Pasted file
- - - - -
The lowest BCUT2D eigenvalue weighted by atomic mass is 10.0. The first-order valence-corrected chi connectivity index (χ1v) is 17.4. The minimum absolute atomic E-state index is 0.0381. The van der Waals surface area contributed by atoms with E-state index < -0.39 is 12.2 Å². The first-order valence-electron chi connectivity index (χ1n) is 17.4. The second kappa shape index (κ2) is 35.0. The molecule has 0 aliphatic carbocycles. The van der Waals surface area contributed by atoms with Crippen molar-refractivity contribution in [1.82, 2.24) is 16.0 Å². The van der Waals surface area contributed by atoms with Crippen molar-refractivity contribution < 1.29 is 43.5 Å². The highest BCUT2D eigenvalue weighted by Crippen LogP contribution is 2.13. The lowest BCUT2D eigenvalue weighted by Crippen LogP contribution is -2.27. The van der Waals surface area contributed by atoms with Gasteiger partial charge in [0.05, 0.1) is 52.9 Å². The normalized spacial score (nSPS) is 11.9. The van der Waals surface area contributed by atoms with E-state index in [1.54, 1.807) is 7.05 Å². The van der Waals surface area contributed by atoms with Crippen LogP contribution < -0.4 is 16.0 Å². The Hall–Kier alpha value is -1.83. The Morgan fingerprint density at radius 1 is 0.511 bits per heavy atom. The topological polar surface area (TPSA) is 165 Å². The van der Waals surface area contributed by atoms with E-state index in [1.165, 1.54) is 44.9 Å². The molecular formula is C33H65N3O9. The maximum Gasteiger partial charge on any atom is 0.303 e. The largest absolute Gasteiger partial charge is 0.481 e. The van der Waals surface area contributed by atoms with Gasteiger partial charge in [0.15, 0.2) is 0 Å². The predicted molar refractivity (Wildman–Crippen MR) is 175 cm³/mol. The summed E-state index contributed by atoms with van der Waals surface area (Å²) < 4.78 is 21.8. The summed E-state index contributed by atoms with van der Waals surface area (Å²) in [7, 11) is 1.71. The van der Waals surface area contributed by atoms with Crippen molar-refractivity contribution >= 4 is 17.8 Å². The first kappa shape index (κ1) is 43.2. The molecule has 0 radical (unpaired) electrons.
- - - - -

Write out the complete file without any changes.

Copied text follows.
The lowest BCUT2D eigenvalue weighted by atomic mass is 10.0. The first-order valence-corrected chi connectivity index (χ1v) is 17.4. The minimum absolute atomic E-state index is 0.0381. The van der Waals surface area contributed by atoms with E-state index < -0.39 is 12.2 Å². The first-order valence-electron chi connectivity index (χ1n) is 17.4. The second kappa shape index (κ2) is 35.0. The molecule has 0 aliphatic carbocycles. The van der Waals surface area contributed by atoms with Crippen molar-refractivity contribution in [1.82, 2.24) is 16.0 Å². The van der Waals surface area contributed by atoms with Crippen molar-refractivity contribution < 1.29 is 43.5 Å². The highest BCUT2D eigenvalue weighted by Crippen LogP contribution is 2.13. The lowest BCUT2D eigenvalue weighted by Crippen LogP contribution is -2.27. The van der Waals surface area contributed by atoms with Gasteiger partial charge in [0.05, 0.1) is 52.9 Å². The normalized spacial score (nSPS) is 11.9. The van der Waals surface area contributed by atoms with E-state index in [1.54, 1.807) is 7.05 Å². The van der Waals surface area contributed by atoms with Crippen LogP contribution < -0.4 is 16.0 Å². The Hall–Kier alpha value is -1.83. The Morgan fingerprint density at radius 1 is 0.511 bits per heavy atom. The topological polar surface area (TPSA) is 165 Å². The van der Waals surface area contributed by atoms with E-state index in [1.165, 1.54) is 44.9 Å². The molecular formula is C33H65N3O9. The maximum Gasteiger partial charge on any atom is 0.303 e. The largest absolute Gasteiger partial charge is 0.481 e. The van der Waals surface area contributed by atoms with Gasteiger partial charge in [0.15, 0.2) is 0 Å². The predicted molar refractivity (Wildman–Crippen MR) is 175 cm³/mol. The summed E-state index contributed by atoms with van der Waals surface area (Å²) < 4.78 is 21.8. The summed E-state index contributed by atoms with van der Waals surface area (Å²) in [7, 11) is 1.71. The van der Waals surface area contributed by atoms with Crippen molar-refractivity contribution >= 4 is 17.8 Å². The first kappa shape index (κ1) is 43.2. The molecule has 0 radical (unpaired) electrons.